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Learn Your Lawn: Tropical Sod Webworms

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What Are Tropical Sod Webworms? 


The Tropical Sod Webworm is a common pest in residential lawns, especially in warm and humid regions. These small caterpillars, measuring about ¾ inch long, feed on grass blades, causing brown patches in the lawn. They are most active during the warm months of the year, and they thrive in areas with high humidity and rainfall. The damage is usually most severe in areas that are stressed by drought or heat and receive a lot of sun exposure. Tropical Sod Webworms prefer to feed on grasses like St. Augustine, Bermuda, and zoysia, which are commonly found in residential lawns. The larvae form silk-lined tunnels in the soil, where they pupate and emerge as moths.


What Is The Life Cycle Of The Tropical Sod Webworm?


The entire life cycle takes about 6 to 8 weeks, depending on the temperature and other environmental conditions. The pest can have several generations per year, with the peak season for damage occurring during the warmer months.

  • Egg Stage: The female moth lays her eggs on the blades of grass, usually in the evening. The eggs are white or pale green and oval-shaped. They are typically laid in groups of 5 to 20.

  • Larva Stage: The larvae emerge from the eggs after a few days and begin to feed on the grass blades. They are light green or brown and have dark spots on their bodies. As they grow, they molt several times, shedding their old skins.

  • Pupa Stage: After about 2 to 4 weeks of feeding, the larvae spin cocoons in the soil and pupate inside them. The pupae are brown and about ½ inch long.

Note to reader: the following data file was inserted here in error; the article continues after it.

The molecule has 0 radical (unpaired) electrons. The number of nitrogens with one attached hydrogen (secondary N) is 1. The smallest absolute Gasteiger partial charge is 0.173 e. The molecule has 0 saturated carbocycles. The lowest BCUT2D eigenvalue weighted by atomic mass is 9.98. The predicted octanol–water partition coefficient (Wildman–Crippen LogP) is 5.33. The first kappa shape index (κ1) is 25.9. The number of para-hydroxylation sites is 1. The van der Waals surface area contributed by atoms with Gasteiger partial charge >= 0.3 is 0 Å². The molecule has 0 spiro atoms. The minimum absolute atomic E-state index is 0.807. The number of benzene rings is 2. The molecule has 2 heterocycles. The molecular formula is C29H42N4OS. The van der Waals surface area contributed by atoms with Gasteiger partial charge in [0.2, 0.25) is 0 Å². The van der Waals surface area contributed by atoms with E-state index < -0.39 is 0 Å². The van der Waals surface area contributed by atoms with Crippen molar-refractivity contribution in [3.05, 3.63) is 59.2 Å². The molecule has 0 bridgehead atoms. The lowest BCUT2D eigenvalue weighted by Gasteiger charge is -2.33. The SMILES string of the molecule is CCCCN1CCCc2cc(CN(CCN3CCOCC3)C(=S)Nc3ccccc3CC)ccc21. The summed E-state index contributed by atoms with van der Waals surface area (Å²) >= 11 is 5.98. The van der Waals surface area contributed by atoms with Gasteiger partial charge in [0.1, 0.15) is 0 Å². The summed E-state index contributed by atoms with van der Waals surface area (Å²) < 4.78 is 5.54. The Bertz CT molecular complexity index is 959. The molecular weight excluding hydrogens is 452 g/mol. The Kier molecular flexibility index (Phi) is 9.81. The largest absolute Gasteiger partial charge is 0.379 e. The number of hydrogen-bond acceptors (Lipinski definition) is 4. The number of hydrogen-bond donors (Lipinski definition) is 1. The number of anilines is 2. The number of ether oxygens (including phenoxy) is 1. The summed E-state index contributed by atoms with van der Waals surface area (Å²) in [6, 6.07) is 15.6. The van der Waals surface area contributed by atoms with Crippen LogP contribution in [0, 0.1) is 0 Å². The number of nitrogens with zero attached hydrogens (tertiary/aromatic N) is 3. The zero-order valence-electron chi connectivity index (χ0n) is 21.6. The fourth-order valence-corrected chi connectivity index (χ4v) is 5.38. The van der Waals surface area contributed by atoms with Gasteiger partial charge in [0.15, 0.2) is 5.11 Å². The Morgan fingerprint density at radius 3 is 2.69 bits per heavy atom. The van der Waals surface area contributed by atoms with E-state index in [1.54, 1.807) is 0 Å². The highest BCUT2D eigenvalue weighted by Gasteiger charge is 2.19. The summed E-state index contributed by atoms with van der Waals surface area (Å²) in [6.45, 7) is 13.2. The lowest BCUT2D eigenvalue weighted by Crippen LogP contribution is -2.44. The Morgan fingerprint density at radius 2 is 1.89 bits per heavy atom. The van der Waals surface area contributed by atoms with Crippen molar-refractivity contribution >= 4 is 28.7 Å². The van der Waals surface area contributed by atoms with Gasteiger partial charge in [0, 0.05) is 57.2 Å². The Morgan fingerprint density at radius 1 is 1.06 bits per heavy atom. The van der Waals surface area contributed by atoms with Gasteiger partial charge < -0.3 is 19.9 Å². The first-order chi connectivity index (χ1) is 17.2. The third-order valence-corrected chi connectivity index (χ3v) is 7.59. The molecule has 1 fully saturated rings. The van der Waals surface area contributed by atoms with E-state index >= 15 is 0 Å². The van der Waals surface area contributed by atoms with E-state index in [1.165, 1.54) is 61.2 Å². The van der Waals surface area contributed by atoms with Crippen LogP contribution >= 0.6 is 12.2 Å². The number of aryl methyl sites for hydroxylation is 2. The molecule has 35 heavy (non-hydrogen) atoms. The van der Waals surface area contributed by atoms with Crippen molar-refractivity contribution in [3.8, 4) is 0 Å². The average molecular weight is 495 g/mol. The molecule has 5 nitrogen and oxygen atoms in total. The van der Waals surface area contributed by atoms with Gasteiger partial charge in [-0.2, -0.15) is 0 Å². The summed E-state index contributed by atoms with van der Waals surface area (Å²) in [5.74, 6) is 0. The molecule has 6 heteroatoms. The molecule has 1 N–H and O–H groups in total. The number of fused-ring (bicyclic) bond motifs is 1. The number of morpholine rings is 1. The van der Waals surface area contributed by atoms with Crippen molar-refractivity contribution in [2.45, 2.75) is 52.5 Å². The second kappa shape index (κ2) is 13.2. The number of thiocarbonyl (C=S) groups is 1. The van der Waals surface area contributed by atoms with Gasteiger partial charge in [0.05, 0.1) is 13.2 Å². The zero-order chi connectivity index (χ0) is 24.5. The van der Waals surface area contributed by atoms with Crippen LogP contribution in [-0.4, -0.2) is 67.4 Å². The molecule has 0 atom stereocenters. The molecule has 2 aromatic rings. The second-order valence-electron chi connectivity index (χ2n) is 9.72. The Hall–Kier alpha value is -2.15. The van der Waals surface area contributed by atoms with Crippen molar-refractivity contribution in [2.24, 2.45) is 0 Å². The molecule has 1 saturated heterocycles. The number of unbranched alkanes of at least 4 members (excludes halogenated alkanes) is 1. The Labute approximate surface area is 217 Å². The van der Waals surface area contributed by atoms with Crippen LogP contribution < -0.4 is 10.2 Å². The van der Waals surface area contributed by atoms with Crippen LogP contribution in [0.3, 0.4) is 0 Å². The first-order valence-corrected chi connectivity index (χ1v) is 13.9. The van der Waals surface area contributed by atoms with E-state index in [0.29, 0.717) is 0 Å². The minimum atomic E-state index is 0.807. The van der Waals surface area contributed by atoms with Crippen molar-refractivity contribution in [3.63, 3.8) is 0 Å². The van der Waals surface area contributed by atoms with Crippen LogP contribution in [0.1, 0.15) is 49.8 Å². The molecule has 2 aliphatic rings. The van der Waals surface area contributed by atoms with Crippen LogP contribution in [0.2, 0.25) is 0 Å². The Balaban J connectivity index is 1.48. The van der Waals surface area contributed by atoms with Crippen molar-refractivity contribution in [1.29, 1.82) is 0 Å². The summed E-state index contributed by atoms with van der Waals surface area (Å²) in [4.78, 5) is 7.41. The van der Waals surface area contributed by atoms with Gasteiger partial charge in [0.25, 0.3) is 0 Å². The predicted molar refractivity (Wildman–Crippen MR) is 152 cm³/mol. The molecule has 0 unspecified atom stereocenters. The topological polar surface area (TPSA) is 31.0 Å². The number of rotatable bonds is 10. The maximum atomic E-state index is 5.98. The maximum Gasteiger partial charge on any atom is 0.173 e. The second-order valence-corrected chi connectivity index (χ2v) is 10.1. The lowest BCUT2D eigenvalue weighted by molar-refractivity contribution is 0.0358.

• Adult Stage: After 1 to 2 weeks, the adult moths emerge from the pupae. They are small, brownish-gray moths with wingspans of about ¾ inch. The adult moths mate and lay eggs, starting the cycle all over again.


How Can I Control Tropical Sod Webworms In My Lawn?


Tropical Sod Webworms are ideally controlled early in their life cycle, before severe damage occurs. A change in cultural practices can help deter infestations of this pest. However, if damage becomes severe, other forms of control may be necessary.


A thick, healthy, well-maintained lawn is always the best line of defense. This can be achieved through beneficial cultural practices, which include:

  • Core Aeration: Aerating your lawn can improve soil drainage and help reduce the likelihood of lawn diseases. This will also alleviate soil compaction and allow water and nutrients to penetrate deeper into the soil.

  • Fertilize Regularly: Regular applications of Weed Man’s specially formulated, slow-release granular fertilizer will help provide your lawn with adequate nutrients. These applications are timed specifically to avoid over fertilizing the lawn.

  • Watering: Under normal circumstances, you should be watering your lawn a few times per week for 30-45 minutes in each area. During hot and dry periods, most lawns should be watered as much as required to maintain its desired green color. Always water in the early morning so the turf has time to dry by nightfall.

  • Mowing: Maintain a regular mowing schedule with a razor sharp blade. Never remove more than a ⅓ of the grass blade at each mowing.


Recommended Mowing Height

Common Bermudagrass - ¾ to 1¼ inches

Hybrid Bermudagrass - ½ to 1½  inches

Centipedegrass - 1 to 2 inches

Zoysiagrass - 1 to 2½ inches

St. Augustine - 3 to 4 inches

Fescue - 3 to 4 inches


Your local Weed Man professional may be able to offer other solutions and recommend the best form of treatment that is available to improve the conditions of your lawn.